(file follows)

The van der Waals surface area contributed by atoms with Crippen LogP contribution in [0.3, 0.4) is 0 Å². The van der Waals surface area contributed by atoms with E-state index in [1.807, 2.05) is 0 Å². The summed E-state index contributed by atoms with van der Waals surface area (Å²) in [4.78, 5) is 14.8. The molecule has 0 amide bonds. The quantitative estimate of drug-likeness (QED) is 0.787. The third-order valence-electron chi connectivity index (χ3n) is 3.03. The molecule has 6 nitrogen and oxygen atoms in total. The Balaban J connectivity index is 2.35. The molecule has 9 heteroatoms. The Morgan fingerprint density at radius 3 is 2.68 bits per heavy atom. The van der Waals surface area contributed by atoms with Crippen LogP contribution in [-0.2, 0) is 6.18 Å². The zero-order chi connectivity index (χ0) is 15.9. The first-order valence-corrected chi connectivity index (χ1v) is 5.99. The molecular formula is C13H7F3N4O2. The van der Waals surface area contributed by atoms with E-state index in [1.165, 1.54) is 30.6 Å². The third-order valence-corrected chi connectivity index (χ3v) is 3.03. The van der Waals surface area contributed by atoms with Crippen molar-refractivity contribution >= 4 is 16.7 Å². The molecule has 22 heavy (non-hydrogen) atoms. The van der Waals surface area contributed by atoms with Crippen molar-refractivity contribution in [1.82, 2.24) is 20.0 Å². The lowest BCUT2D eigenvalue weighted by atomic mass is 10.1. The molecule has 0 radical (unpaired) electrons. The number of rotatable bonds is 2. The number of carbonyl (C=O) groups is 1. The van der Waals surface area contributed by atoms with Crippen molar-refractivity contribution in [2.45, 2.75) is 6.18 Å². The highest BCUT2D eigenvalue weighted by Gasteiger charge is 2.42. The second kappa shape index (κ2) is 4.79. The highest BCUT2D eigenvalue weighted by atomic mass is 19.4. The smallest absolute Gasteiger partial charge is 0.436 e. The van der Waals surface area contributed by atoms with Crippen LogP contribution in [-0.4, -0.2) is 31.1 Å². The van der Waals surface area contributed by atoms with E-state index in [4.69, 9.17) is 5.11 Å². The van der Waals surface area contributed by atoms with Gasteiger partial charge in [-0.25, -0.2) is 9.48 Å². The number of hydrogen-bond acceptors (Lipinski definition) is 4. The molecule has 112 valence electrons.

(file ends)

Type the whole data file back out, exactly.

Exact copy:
The van der Waals surface area contributed by atoms with Crippen LogP contribution in [0.3, 0.4) is 0 Å². The van der Waals surface area contributed by atoms with E-state index in [1.807, 2.05) is 0 Å². The summed E-state index contributed by atoms with van der Waals surface area (Å²) in [4.78, 5) is 14.8. The molecule has 0 amide bonds. The quantitative estimate of drug-likeness (QED) is 0.787. The third-order valence-electron chi connectivity index (χ3n) is 3.03. The molecule has 6 nitrogen and oxygen atoms in total. The Balaban J connectivity index is 2.35. The molecule has 9 heteroatoms. The Morgan fingerprint density at radius 3 is 2.68 bits per heavy atom. The van der Waals surface area contributed by atoms with Crippen LogP contribution in [-0.2, 0) is 6.18 Å². The zero-order chi connectivity index (χ0) is 15.9. The first-order valence-corrected chi connectivity index (χ1v) is 5.99. The molecular formula is C13H7F3N4O2. The van der Waals surface area contributed by atoms with E-state index in [1.165, 1.54) is 30.6 Å². The third-order valence-corrected chi connectivity index (χ3v) is 3.03. The van der Waals surface area contributed by atoms with Crippen molar-refractivity contribution >= 4 is 16.7 Å². The molecule has 22 heavy (non-hydrogen) atoms. The van der Waals surface area contributed by atoms with Crippen molar-refractivity contribution in [1.82, 2.24) is 20.0 Å². The lowest BCUT2D eigenvalue weighted by atomic mass is 10.1. The molecule has 0 radical (unpaired) electrons. The number of rotatable bonds is 2. The number of carbonyl (C=O) groups is 1. The van der Waals surface area contributed by atoms with Crippen molar-refractivity contribution in [2.45, 2.75) is 6.18 Å². The highest BCUT2D eigenvalue weighted by Gasteiger charge is 2.42. The second kappa shape index (κ2) is 4.79. The highest BCUT2D eigenvalue weighted by atomic mass is 19.4. The smallest absolute Gasteiger partial charge is 0.436 e. The van der Waals surface area contributed by atoms with Crippen LogP contribution in [-0.4, -0.2) is 31.1 Å². The van der Waals surface area contributed by atoms with E-state index in [4.69, 9.17) is 5.11 Å². The van der Waals surface area contributed by atoms with Gasteiger partial charge in [-0.25, -0.2) is 9.48 Å². The number of hydrogen-bond acceptors (Lipinski definition) is 4. The molecule has 112 valence electrons.